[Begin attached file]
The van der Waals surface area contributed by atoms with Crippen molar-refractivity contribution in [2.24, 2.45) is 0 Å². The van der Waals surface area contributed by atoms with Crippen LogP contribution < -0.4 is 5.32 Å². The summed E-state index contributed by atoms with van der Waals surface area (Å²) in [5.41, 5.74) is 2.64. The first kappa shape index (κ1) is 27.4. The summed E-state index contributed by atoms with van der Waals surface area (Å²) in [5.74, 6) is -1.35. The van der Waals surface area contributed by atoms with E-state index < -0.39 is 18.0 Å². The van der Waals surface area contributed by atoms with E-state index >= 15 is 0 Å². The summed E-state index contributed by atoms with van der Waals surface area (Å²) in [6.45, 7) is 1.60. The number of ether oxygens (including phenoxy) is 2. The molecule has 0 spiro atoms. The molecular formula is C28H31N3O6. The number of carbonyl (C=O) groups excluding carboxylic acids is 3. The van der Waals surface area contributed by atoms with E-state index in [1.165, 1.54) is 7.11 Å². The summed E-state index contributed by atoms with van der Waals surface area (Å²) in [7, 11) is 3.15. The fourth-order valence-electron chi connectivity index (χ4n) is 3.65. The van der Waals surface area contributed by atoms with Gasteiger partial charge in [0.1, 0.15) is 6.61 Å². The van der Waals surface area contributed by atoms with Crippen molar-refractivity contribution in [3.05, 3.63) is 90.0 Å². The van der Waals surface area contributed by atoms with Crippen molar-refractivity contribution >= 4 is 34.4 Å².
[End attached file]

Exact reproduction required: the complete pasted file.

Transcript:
The van der Waals surface area contributed by atoms with Crippen molar-refractivity contribution in [2.24, 2.45) is 0 Å². The van der Waals surface area contributed by atoms with Crippen LogP contribution < -0.4 is 5.32 Å². The summed E-state index contributed by atoms with van der Waals surface area (Å²) in [5.41, 5.74) is 2.64. The first kappa shape index (κ1) is 27.4. The summed E-state index contributed by atoms with van der Waals surface area (Å²) in [5.74, 6) is -1.35. The van der Waals surface area contributed by atoms with E-state index < -0.39 is 18.0 Å². The van der Waals surface area contributed by atoms with E-state index >= 15 is 0 Å². The summed E-state index contributed by atoms with van der Waals surface area (Å²) in [6.45, 7) is 1.60. The number of ether oxygens (including phenoxy) is 2. The molecule has 0 spiro atoms. The molecular formula is C28H31N3O6. The number of carbonyl (C=O) groups excluding carboxylic acids is 3. The van der Waals surface area contributed by atoms with E-state index in [1.165, 1.54) is 7.11 Å². The summed E-state index contributed by atoms with van der Waals surface area (Å²) in [7, 11) is 3.15. The fourth-order valence-electron chi connectivity index (χ4n) is 3.65. The van der Waals surface area contributed by atoms with Gasteiger partial charge in [0.1, 0.15) is 6.61 Å². The van der Waals surface area contributed by atoms with Crippen molar-refractivity contribution in [3.05, 3.63) is 90.0 Å². The van der Waals surface area contributed by atoms with Crippen molar-refractivity contribution >= 4 is 34.4 Å².